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MPLS is not enabled by default. There are two steps to get started. First, create the default MPLS FIB:

mpls table add 0

With '0' being the magic number for the 'default' table (just like it is for IPv[46]). One can create other MPLS tables, but, unlike IP tables, one cannot 'bind' non-default MPLS tables to interfaces, in other words all MPLS packets received on an interface will always result in a lookup in the default table. One has to be more inventive to use the non-default tables...

Secondly, for *each* interface on which you wish to *receive* MPLS packets, that interface must be MPLS 'enabled'

set interface mpls GigEthernet0/0/0 enable

there is no equivalent enable for transmit, all that is required is to use an interface as an egress path.

Entries in the MPLS FIB can be display with:

 sh mpls fib [table X] [label]


There is a tight coupling between IP and MPLS forwarding. MPLS forwarding equivalence classes (FECs) are often an IP prefix – that is to say that traffic matching a given IP prefix is routed into a MPLS label switch path (LSP). It is thus necessary to be able to associated a given prefix/route with an [out-going] MPLS label that will be imposed when the packet is forwarded. This is configured as:

ip route add via GigE0/0/0 out-labels 33

packets matching will be forwarded out GigE0/0/0 and have MPLS label 33 imposed. More than one out-going label can be specified. Out-going MPLS labels can be applied to recursive and non-recursive routes, e.g;

ip route add via out-labels 34

packets matching will thus have two MPLS labels imposed; 34 and 33. This is the realisation of, e,g, an MPLS BGP VPNv4. To associate/allocate a local-label for a prefix, and thus have packets to that local-label forwarded equivalently to the prefix do;

mpls local-label 99

In the API this action is called a ‘bind’. The router receiving the MPLS encapsulated packets needs to be programmed with actions associated which each label value – this is the role of the MPLS FIB. The MPLS FIB Is a table, whose key is the MPLS label value and end-of-stack (EOS) bit, which stores the action to perform on packets with matching encapsulation. Currently supported actions are:

1)	Pop the label and perform an IPv[46] lookup in a specified table
2)	Pop the label and forward via a specified next-hop (this is penultimate-hop-pop, PHP)
3)	Swap the label and forward via a specified next-hop.

These can be programmed respectively by:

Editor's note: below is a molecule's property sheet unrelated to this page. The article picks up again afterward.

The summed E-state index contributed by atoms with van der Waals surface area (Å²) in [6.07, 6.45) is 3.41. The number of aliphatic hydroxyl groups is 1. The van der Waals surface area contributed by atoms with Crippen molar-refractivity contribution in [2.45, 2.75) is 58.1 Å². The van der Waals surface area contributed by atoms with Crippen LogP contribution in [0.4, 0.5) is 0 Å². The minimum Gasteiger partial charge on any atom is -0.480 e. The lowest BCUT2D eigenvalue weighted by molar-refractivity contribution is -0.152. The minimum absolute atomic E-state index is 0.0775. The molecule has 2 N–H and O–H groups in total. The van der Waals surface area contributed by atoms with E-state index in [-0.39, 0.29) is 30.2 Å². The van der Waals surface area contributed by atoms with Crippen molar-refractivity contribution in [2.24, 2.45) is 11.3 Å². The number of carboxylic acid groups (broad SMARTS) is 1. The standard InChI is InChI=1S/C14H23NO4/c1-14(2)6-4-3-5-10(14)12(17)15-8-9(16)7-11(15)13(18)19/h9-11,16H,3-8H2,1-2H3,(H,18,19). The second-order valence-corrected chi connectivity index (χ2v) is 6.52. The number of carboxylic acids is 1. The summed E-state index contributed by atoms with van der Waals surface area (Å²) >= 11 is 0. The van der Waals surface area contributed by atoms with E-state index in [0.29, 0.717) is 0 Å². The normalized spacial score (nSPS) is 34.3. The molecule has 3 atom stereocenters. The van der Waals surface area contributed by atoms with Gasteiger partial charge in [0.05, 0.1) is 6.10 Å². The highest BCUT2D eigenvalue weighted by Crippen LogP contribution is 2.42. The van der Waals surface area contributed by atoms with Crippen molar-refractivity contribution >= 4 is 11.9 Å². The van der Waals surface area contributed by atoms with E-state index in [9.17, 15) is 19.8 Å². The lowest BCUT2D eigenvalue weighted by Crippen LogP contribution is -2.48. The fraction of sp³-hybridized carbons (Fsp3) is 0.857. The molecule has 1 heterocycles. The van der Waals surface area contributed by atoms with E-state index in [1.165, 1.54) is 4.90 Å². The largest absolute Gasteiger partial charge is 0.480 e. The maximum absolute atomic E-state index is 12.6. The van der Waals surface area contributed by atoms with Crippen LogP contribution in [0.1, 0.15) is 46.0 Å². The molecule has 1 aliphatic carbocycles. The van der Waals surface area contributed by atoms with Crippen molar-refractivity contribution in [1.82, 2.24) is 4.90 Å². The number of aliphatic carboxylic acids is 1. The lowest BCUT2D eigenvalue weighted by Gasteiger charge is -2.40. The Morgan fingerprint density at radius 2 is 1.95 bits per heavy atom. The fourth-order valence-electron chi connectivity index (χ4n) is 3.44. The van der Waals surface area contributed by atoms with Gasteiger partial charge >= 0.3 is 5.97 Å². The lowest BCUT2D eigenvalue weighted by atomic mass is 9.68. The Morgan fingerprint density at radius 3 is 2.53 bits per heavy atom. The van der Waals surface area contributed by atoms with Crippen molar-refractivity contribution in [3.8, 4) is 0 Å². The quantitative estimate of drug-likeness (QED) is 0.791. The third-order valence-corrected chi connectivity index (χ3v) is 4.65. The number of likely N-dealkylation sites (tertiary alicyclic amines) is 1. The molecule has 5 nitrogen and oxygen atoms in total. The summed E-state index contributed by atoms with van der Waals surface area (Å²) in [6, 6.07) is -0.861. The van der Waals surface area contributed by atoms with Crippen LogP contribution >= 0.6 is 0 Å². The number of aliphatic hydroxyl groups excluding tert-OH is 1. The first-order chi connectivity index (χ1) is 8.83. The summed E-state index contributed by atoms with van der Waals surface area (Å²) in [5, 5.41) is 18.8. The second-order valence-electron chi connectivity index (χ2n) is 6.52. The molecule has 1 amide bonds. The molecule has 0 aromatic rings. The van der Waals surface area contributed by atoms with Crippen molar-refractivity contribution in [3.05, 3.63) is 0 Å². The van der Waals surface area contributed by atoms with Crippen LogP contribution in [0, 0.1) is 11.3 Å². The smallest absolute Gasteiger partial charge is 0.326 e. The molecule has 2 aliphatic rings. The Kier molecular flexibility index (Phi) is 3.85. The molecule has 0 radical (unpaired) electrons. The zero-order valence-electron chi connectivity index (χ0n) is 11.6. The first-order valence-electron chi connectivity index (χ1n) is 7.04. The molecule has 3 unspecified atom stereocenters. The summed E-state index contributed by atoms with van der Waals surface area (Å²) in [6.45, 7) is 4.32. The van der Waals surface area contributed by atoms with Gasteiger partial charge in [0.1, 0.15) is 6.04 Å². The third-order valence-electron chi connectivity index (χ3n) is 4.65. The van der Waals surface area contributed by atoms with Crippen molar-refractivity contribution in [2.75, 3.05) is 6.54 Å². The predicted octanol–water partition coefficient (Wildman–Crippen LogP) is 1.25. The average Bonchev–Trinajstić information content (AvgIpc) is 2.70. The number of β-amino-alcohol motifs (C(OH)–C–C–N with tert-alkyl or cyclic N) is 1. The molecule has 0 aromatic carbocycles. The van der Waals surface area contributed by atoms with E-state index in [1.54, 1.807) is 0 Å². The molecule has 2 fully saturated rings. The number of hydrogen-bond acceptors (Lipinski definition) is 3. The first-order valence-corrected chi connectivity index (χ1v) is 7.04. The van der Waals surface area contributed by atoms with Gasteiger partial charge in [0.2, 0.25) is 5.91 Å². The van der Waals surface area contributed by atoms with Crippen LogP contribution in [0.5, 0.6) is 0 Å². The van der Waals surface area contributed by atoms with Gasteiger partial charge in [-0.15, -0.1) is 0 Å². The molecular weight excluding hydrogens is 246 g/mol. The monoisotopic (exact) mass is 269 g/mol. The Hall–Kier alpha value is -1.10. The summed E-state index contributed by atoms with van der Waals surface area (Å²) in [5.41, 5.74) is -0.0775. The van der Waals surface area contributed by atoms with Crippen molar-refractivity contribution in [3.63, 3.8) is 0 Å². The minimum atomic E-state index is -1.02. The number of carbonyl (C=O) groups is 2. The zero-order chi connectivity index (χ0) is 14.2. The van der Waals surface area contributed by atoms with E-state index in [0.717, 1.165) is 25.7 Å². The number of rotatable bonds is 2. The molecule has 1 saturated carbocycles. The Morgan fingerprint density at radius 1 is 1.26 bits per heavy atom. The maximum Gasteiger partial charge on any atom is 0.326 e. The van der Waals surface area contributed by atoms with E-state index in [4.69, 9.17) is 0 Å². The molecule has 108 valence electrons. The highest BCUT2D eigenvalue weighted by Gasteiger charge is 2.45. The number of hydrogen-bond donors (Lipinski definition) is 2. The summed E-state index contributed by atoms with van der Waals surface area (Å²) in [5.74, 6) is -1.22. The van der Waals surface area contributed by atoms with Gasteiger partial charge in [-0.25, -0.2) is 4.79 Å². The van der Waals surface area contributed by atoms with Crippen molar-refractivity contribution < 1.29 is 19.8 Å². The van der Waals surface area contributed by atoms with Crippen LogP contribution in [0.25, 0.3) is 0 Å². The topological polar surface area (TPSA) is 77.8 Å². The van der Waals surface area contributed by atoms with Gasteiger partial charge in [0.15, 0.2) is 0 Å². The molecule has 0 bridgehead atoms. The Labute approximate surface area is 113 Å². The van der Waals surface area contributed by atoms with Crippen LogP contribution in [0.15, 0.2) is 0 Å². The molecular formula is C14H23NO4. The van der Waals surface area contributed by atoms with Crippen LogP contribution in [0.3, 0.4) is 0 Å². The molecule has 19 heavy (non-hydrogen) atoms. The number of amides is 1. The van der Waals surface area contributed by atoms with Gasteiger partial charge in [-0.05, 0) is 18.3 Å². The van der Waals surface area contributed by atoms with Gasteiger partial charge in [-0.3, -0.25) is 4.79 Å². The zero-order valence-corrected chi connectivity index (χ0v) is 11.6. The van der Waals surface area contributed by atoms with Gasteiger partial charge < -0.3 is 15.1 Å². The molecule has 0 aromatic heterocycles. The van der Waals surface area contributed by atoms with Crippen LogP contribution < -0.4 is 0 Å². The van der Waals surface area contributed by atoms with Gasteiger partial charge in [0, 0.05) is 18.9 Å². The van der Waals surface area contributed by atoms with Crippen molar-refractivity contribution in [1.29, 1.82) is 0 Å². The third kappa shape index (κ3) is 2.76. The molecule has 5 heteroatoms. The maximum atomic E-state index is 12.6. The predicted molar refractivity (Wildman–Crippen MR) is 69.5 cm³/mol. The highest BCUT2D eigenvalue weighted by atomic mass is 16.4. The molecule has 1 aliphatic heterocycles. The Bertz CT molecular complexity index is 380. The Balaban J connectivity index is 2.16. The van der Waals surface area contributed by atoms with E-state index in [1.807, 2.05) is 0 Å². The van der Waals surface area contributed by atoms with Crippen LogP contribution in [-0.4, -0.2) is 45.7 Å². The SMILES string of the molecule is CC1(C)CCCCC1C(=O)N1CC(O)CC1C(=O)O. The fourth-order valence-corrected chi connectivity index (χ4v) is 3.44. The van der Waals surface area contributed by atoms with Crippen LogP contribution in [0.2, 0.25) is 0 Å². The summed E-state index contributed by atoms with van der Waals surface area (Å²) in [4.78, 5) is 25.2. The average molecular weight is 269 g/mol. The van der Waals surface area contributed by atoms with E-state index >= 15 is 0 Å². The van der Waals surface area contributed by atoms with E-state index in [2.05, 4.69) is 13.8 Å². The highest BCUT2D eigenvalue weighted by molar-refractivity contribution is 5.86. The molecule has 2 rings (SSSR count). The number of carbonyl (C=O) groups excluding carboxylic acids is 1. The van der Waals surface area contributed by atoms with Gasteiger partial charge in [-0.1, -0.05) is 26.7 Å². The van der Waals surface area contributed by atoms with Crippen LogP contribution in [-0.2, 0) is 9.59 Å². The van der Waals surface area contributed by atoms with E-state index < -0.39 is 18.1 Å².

1)	mpls local-label 33 eos ip4-lookup-in-table X
2)	mpls local-label 33 [eos] via GigE0/0/0
3)	mpls local-label 33 [eos] via GigE0/0/0 out-labels 66

the latter is an example of an MPLS cross connect. Any description of a next-hop, recursive, non-recursive, labelled, non-labelled, etc, that is valid for an IP prefix, is also valid for an MPLS local-label. Note the use of the 'eos' keyword which indicates the programming is for the case when the label is end-of-stack. The last two operations can apply to both eos and non-eos packets, but the pop and IP lookup only to an eos packet.


To configure an MPLS VPN for a PE the follow example can be used.

Step 1; Configure routes to the iBGP peers - note these route MUST have out-going labels;

ip route add via Eth0 out-labels 33
ip route add via Eth0 out-labels 34

Step 2; Configure the customer 'VRF'

ip table add 2

Step 3; add a route via the iBGP peer[s] with the MPLS label advertised by that peer

ip route add table 2 via next-hop-table 0 out-label 122
ip route add table 2 via next-hop-table 0 out-label 121

Step 4; add a route via the eBGP peer

ip route add table 2 via next-hop-table 2

Step 5; depending on the label allocation scheme used, add routes to the MPLS FIB to accept incoming labelled packets

1 per-prefix label scheme - this command 'binds' the label to the same forwarding as the IP route

mpls local-label 99 

2 per-CE label scheme - this pops the incoming label. Append config for 'out-labels' if so desired.

mpls local-label 99 via next-hop-table 2

3 per-VRF label scheme

mpls local-label 99 via ip4-lookup-in-table 2


MPLS tunnels are unidirectional and can impose a stack of labels. They are 'normal' interfaces and thus can be used, for example, as the target for IP routes and L2 cross-connects. To construct a tunnel

mpls tunnel via GigEthernet0/0/0 out-labels 33 44 55

and to then have that created tunnel to perform ECMP:

mpls tunnel mpls-tunnel0 via GigEthernet0/0/0 out-labels 66 77 88


sh mpls tunnel [X]

to see the monster you have created. An MPLS tunnel interface is an interface like any other and now ready for use with the usual set of interface commands, e.g.:

set interface state mpls-tunnel0 up
set interface ip address mpls-tunnel0